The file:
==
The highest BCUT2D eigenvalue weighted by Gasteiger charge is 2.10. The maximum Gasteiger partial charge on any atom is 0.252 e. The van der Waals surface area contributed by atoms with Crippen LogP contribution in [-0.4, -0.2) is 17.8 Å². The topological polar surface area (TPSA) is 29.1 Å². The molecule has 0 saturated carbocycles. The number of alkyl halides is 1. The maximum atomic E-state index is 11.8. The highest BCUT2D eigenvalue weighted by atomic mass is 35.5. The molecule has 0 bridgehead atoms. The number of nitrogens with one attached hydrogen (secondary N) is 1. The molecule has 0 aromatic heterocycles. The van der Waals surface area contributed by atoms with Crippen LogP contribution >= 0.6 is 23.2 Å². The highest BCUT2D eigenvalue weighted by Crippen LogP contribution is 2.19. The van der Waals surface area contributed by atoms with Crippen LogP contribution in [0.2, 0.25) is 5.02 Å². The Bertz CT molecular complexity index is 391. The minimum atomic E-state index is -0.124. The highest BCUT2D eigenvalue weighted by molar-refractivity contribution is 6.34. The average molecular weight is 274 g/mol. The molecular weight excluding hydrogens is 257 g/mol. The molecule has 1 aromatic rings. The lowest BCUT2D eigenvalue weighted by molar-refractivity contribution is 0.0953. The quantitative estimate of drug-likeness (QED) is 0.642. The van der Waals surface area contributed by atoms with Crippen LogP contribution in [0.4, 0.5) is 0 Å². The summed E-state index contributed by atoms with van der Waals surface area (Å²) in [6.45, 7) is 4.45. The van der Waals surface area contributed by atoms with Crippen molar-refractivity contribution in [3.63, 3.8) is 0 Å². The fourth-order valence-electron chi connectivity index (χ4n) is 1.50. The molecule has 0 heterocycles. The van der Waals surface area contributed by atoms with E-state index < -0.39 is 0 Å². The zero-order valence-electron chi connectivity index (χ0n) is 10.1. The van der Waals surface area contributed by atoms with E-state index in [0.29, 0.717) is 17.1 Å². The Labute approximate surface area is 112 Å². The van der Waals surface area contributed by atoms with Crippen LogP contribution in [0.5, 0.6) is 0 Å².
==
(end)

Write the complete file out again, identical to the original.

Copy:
The highest BCUT2D eigenvalue weighted by Gasteiger charge is 2.10. The maximum Gasteiger partial charge on any atom is 0.252 e. The van der Waals surface area contributed by atoms with Crippen LogP contribution in [-0.4, -0.2) is 17.8 Å². The topological polar surface area (TPSA) is 29.1 Å². The molecule has 0 saturated carbocycles. The number of alkyl halides is 1. The maximum atomic E-state index is 11.8. The highest BCUT2D eigenvalue weighted by atomic mass is 35.5. The molecule has 0 bridgehead atoms. The number of nitrogens with one attached hydrogen (secondary N) is 1. The molecule has 0 aromatic heterocycles. The van der Waals surface area contributed by atoms with Crippen LogP contribution >= 0.6 is 23.2 Å². The highest BCUT2D eigenvalue weighted by Crippen LogP contribution is 2.19. The van der Waals surface area contributed by atoms with Crippen LogP contribution in [0.2, 0.25) is 5.02 Å². The Bertz CT molecular complexity index is 391. The minimum atomic E-state index is -0.124. The highest BCUT2D eigenvalue weighted by molar-refractivity contribution is 6.34. The average molecular weight is 274 g/mol. The molecular weight excluding hydrogens is 257 g/mol. The molecule has 1 aromatic rings. The lowest BCUT2D eigenvalue weighted by molar-refractivity contribution is 0.0953. The quantitative estimate of drug-likeness (QED) is 0.642. The van der Waals surface area contributed by atoms with Crippen LogP contribution in [0.4, 0.5) is 0 Å². The summed E-state index contributed by atoms with van der Waals surface area (Å²) in [6.45, 7) is 4.45. The van der Waals surface area contributed by atoms with Crippen molar-refractivity contribution in [3.63, 3.8) is 0 Å². The fourth-order valence-electron chi connectivity index (χ4n) is 1.50. The molecule has 0 heterocycles. The van der Waals surface area contributed by atoms with E-state index < -0.39 is 0 Å². The zero-order valence-electron chi connectivity index (χ0n) is 10.1. The van der Waals surface area contributed by atoms with E-state index in [0.29, 0.717) is 17.1 Å². The Labute approximate surface area is 112 Å². The van der Waals surface area contributed by atoms with Crippen LogP contribution in [0.5, 0.6) is 0 Å².